PAX East 2015: Lifelong Learning through Gamification

Gamification is a continually growing trend in the education and employment sectors, a framework for tracking as well as improving performance that is still in the nascent stages of figuring out what works. At PAX East 2015 this weekend, some of the leading minds behind the movement from the Engagement Lab and NOVA sat down to discuss their findings to date in their Engagement Games and the Power of Play panel.

The panel started off with Christina Wilson discussing the Community PlanIt project which used techniques such as creating empathy for characters, open ended questions and trivia barriers to unlock levels. Player created causes also ended up driving higher levels of  participation, which speaks to the value of engaging users throughout the project. It is important to create a system in which everybody wins, but some win more than others (such as the top scoring players).

Another presented project with gamification elements was NOVA Labs, a free digital platform for middle and high school to facilitate student engagement with STEM topics (Science, Technology, Engineering and Math). Ralph Bouquet stressed the importance of creating a safe space for trial and error and fostering collaboration between students. NOVA’s project produced positive results in increasing engagement among low performing students, and he cited a Gates Foundation statistic that showed a 12% increase in learning achievement in conditions where students had games aligned to content.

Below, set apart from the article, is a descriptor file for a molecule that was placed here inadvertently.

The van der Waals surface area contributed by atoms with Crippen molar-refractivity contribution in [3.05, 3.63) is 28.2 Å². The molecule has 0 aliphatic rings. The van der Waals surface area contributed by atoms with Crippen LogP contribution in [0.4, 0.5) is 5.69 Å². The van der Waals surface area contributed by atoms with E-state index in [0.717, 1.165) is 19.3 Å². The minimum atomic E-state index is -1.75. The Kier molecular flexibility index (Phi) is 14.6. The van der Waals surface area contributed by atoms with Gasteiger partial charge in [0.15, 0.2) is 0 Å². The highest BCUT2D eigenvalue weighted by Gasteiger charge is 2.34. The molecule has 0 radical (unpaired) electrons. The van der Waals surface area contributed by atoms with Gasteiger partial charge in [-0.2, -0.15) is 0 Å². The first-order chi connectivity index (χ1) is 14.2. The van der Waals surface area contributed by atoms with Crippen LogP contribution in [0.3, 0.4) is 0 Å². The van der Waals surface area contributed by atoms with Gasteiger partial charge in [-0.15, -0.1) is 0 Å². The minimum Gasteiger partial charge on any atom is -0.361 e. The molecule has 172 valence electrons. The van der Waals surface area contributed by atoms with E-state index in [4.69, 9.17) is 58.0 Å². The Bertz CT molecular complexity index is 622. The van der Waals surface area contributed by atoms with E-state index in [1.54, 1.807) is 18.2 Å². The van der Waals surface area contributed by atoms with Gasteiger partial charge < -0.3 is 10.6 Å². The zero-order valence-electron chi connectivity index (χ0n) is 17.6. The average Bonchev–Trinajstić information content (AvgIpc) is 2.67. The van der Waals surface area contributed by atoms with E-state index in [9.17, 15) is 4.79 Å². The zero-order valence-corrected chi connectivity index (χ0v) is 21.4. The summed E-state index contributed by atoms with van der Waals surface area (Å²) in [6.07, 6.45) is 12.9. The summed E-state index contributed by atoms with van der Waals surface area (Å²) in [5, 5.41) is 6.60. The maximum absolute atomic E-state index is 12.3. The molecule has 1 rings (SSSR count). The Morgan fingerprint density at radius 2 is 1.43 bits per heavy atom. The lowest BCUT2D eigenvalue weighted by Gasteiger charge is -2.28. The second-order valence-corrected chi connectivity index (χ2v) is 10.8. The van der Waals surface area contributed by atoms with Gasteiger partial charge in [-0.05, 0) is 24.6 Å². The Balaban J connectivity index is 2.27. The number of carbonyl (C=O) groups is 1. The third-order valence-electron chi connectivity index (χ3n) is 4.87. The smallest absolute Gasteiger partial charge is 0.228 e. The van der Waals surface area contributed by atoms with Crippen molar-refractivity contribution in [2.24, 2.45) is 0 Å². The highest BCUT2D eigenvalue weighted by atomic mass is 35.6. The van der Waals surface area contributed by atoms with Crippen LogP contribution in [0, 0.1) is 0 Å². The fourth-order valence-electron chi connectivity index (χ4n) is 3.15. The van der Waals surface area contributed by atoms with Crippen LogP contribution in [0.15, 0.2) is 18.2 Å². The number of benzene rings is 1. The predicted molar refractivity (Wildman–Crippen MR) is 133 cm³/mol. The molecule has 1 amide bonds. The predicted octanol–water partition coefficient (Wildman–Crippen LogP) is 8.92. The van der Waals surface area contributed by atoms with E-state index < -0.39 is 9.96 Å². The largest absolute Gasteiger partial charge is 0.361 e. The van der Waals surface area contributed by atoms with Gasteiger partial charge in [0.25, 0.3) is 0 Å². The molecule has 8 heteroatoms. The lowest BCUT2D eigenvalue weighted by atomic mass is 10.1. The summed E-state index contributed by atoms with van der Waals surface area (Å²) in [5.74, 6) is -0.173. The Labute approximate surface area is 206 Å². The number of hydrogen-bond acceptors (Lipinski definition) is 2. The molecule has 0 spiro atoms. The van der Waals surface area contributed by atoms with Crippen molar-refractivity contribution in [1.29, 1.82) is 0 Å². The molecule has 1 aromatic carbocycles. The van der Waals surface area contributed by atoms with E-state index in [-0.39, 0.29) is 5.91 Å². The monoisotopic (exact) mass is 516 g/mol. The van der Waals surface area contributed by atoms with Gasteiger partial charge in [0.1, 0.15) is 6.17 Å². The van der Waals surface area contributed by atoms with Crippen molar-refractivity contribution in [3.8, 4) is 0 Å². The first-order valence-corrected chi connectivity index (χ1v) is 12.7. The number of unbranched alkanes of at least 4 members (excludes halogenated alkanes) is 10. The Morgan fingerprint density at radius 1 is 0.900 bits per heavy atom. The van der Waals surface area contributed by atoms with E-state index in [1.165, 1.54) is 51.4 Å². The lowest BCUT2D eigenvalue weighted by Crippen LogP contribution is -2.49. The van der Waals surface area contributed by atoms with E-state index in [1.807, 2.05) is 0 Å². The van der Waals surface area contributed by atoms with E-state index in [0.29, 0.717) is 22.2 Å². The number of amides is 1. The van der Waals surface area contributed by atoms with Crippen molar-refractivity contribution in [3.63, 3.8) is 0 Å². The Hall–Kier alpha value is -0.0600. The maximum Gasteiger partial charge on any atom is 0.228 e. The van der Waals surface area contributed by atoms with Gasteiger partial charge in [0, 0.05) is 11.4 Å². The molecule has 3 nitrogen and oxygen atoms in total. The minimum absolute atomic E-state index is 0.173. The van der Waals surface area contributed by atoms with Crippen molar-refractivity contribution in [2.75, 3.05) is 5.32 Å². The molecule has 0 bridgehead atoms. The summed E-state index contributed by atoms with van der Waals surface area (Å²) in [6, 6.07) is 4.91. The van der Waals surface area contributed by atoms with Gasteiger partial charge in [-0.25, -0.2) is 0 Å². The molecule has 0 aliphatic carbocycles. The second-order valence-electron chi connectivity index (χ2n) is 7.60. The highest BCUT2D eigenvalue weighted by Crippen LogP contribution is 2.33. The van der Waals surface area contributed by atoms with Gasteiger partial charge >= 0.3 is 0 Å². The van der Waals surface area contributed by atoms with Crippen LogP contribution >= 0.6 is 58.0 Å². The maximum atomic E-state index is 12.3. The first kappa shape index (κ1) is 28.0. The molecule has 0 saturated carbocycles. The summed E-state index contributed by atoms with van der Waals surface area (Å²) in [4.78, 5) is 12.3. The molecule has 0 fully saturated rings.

The quote that stuck with me was Jordan Pailthorpe’s comment that he aims to empower the attendees of events such as the Boston Game Design Camp to spread gamification techniques when they go home. From the aspiring learners who visit Boston to learn from local game designers and engagement focused teachers to the students who learn STEM principles on platforms such as NOVA Labs, expanding the bilateral relationship between students and teachers as well as diversifying the topics that gamification is being applied to will create usable quantitative feedback for improving learning communities.

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